|Comparison of the Results of Secundum Atrial Septal Defect Closure by Transcatheter and Open-Heart Surgery in the North West of Iran|
|Akbar Molaei1, Shamsi Ghaffari2, Shahryar Anvari3, Mahya Rahimi Partovi4|
|1Assistant Professor of Pediatric Cardiology, Medical Faculty, Tabriz University, Tabriz, Iran
2Associate Professor of Pediatric Cardiology, Medical Faculty, Tabriz University, Tabriz, Iran
3Assistant Professor of Cardiac Surgeon, Fellowship in Pediatric Cardiac Surgery Tabriz, Iran
4Pediatrician, Medical faculty, Tabriz University, Tabriz, Iran
CJMB 2021; 8: 077-080
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Keywords : Secundum atrial septal defect, Transcatheter, Amplatzer, Open-heart surgery
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Objectives: Atrial septal defect (ASD) is one of the congenital diseases of the heart, which causes large cases of ASD requiring therapeutic interventions. In the event of a large defect of the atrial wall of the heart, the amount of blood shunted from the left atrium is noticeable and the amount of pulmonary blood flow increases, which can be associated with several symptoms and complications such as respiratory distress, recurrent infections, pulmonary artery hypertension, and large cavities. The right side of the heart is accompanied with failure, thus this abnormality needs treatment. The closure of secondum ASD as one of the congenital heart diseases can be conducted by transcatheter or open-heart surgery. Given the above-mentioned explanations, the present study was conducted to compare the two above-mentioned methods.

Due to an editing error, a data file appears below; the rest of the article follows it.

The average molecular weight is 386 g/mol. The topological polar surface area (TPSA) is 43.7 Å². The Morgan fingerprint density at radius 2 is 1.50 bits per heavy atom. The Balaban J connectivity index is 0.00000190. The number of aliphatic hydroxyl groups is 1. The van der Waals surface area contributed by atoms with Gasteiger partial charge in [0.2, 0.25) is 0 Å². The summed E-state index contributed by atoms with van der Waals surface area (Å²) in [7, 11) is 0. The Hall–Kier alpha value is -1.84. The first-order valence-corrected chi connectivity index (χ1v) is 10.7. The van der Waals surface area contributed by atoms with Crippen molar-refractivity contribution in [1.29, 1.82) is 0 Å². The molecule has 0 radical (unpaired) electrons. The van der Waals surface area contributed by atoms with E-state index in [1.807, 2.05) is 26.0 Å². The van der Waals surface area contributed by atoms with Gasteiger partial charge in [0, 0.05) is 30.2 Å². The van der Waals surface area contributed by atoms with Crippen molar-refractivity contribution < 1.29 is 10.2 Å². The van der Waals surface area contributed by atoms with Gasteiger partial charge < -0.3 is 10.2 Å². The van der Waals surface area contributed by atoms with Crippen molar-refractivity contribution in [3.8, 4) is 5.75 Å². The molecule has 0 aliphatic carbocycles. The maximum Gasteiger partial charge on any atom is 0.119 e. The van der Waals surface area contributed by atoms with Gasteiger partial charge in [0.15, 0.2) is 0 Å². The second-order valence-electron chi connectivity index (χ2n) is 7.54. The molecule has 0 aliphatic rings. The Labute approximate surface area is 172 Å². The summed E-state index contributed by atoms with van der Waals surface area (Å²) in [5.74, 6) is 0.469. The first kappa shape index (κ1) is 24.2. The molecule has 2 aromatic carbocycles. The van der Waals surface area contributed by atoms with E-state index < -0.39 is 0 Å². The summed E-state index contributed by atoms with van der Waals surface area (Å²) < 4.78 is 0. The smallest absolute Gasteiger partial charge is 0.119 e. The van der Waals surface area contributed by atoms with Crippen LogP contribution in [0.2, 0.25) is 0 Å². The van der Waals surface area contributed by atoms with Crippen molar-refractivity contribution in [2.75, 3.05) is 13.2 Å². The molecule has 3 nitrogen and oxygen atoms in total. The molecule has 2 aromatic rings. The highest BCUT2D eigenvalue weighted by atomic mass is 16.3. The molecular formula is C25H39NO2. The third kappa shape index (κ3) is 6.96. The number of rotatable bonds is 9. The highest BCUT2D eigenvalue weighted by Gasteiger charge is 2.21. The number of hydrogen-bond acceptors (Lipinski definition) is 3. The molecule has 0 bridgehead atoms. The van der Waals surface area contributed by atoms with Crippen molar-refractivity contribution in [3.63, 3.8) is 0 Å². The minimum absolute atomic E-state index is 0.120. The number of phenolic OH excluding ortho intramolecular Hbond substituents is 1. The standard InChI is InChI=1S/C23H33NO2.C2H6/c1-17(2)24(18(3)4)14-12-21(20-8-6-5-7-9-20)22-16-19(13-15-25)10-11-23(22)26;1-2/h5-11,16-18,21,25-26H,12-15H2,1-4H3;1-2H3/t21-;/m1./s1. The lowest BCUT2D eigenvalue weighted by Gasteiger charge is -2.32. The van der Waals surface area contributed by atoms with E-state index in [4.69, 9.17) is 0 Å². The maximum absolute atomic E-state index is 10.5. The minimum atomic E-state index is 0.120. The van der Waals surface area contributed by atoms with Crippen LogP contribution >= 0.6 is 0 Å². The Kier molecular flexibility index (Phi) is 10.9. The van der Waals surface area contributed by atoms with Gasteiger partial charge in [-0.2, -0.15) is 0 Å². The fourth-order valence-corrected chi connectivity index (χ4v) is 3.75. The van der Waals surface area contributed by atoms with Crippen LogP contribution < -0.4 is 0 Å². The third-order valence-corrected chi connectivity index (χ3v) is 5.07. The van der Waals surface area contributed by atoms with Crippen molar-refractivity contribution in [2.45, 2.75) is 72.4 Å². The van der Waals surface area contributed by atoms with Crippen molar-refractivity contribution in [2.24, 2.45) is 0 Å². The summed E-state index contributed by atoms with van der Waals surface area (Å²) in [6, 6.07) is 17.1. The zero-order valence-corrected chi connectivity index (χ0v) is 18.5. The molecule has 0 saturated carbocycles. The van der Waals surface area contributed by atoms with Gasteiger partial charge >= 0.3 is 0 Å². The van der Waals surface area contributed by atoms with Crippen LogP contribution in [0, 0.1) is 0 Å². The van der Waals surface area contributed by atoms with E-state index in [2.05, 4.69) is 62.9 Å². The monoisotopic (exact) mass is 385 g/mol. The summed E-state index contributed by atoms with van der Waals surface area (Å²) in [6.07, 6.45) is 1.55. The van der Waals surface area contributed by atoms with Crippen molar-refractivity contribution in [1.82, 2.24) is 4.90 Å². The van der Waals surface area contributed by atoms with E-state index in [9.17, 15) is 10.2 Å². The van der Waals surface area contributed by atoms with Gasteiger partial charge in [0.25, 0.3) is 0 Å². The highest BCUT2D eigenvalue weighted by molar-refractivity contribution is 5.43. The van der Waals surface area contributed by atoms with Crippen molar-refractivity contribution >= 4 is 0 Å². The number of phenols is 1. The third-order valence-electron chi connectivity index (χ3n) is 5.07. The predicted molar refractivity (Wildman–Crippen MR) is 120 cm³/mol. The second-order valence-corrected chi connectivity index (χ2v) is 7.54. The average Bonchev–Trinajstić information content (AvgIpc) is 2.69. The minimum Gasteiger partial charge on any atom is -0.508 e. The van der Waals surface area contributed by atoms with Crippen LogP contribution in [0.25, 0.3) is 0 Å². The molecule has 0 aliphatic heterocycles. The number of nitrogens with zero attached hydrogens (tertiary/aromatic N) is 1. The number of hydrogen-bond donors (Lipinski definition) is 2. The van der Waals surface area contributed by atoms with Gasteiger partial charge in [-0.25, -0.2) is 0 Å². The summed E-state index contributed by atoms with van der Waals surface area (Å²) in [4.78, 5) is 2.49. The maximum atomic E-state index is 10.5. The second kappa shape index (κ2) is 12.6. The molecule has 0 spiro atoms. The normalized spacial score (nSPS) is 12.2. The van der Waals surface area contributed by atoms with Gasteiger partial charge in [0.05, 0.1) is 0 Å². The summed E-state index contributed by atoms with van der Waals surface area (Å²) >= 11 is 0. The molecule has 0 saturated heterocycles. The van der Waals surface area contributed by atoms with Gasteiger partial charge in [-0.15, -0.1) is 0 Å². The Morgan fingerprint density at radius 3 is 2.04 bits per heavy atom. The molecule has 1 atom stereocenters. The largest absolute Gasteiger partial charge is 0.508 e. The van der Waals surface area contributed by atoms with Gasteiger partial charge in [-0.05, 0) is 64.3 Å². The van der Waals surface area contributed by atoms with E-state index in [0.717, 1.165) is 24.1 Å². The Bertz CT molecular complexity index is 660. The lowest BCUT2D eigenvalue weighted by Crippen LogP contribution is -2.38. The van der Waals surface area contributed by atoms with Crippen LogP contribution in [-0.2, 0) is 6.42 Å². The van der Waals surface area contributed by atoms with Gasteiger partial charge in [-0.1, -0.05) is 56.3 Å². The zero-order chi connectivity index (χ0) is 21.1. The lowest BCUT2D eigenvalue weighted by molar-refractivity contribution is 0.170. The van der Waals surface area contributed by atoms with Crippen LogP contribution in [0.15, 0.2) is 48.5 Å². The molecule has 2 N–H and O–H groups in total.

Materials and Methods: In general, 60 patients treated with open-heart surgery (n=30) and transcatheter (n=30) were evaluated in this study. The two groups were compared in terms of success rate, hospitalization time, hospitalization costs, and complications such as infection, bleeding, arrhythmia, cardiac block, endocarditis, and the need for post-operative re-intervention.
Results: Both groups were effectively treated with either of these two methods. The mean age of surgical patients was significantly (P=0.003) lower than those treated with transcatheter. Although the group treated with open-heart surgery had higher amounts of bleeding, arrhythmia, infection, heart block, hospitalization costs, and re-intervention, these differences were not statistically significant. During the study, none of the patients had endocarditis and none died as well. Finally, patients treated with transcatheter had a mean (standard deviation) duration of the hospitalization of 4.3 (±1.39) days, which was significantly lower (P<0.001) than the surgical method 11.1 (±4.6).
Conclusions: Both trans-catheterization and open-heart surgery treatments are effective in treating patients with secondary ASD although the use of the transcatheter method is less risky and more cost-effective due to the findings in comparison with the open-heart surgery method. However, care should be taken in choosing the patient for this therapeutic intervention. In addition, patients treated with trans-catheterization had a shorter duration of hospitalization, which could be important in terms of family relocation to other family members and the system of treatment. Eventually, due to the high rate of bleeding from patients of young age in both groups, preclinical tests should be performed before the surgery in this age group in order to improve therapeutic techniques.
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